Moscow is both a perpetator and a victim of this hypercentralization, Shtepa says.  It is a both because the Bolsheviks made it the center of all things and allowed it to homogenize others but in the process destroyed “the historical Moscow identity” (

            “The de-imperialization of Russia is in the first instance economic decentralization, and only in this case will Moscow have the chance to preserve its urban identity.” One thing this may involve is a change in names. A decade or so ago, the word “Ingriya” seemed “exotic” to many, but not is has become “a recognized and inalienable element of the urban political landscape” in St. Petersburg.

            That is because, Shtepa says, “the Intermanlanders organically combined the megalopolis and its surroundings, local mythology and contemporary culture.”  It is “unfortunate” that Moscow has not yet found a way to do something similar: instead, its residents “identify themselves with the imperial capital.” 

            Twenty-five years ago, Mikhail Epshtein wrote what is “a prophetic essay about the future [and multiple] ‘Russian republics.” (printed in Na granitsakh kultur (New York: Slovo, 1995; available online at His argument wasn’t understood because both Russian liberals and Russian patriots were “imperial centralists.)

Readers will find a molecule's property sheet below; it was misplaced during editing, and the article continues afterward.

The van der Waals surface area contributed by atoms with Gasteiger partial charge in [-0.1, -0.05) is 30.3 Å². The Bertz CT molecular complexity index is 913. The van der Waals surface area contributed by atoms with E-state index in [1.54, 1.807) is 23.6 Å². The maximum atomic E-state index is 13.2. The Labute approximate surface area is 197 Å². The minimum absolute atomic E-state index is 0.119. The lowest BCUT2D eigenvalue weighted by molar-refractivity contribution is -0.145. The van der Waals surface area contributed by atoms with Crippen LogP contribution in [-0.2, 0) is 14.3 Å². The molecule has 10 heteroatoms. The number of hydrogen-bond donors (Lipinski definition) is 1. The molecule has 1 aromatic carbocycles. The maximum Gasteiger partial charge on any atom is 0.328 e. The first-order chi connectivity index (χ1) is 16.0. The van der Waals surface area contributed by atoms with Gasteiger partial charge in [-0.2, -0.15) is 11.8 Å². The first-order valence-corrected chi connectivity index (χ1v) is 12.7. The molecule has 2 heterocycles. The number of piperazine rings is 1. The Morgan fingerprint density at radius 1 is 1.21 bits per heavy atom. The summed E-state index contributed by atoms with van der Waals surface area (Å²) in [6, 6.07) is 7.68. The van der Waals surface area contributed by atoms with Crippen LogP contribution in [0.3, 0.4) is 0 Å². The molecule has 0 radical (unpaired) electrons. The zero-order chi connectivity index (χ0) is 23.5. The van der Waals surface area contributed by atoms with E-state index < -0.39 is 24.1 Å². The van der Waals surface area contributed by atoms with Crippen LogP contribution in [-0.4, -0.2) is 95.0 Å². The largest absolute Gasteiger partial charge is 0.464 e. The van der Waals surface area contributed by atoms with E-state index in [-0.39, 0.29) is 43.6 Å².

Epshtein’s point was simple and profound, Shtepa suggests. If one looks back in time, one sees that in pre-Horde times, there was an extremely varied and complex “map of Russian principalities and many-faced Russian lands. Russia [in fact] initially was born as a community of Russias, as something more than one country.”

            “Imperial propagandists present [today’s recovery of] this regional differentiation in the darkest colors as if it would inevitably lead to unending ‘fratricidal’ wars. In reality, however, Russia’s regions don’t have anything to divide among themselves. They have only one opponent – the oppressive single imperial ‘vertical’ that steals from them all.”

            And “among themselves, they easily will find a common language and establish direct and equal ties.”  As for the empire, it “can rule only as long as it divides the regions among themselves and interferes with their independent mutual interaction.” In a globalized and glocalized world, the empire’s task is ever more impossible to carry out.

            “In more developed countries, they understand this dialectic,” Shtepa says, noting that “each of Japan’s 47 prefectures actively pushes its local brands, making them recognizeable throughout the country and abroad.”   But unfortunately, for the time being at least, Russia is not among those who do.

            “A new politics will arise only there where there is a powerful cultural background,” he continues. “Until the middle of the 19th ce ntury, Finnish consciousness was quite provincial, suppressed by two neighboring empires, Sweden and Russia.” But then its leaders many of whom weren’t even Finns “created a contemporary and independent Finnish national culture.”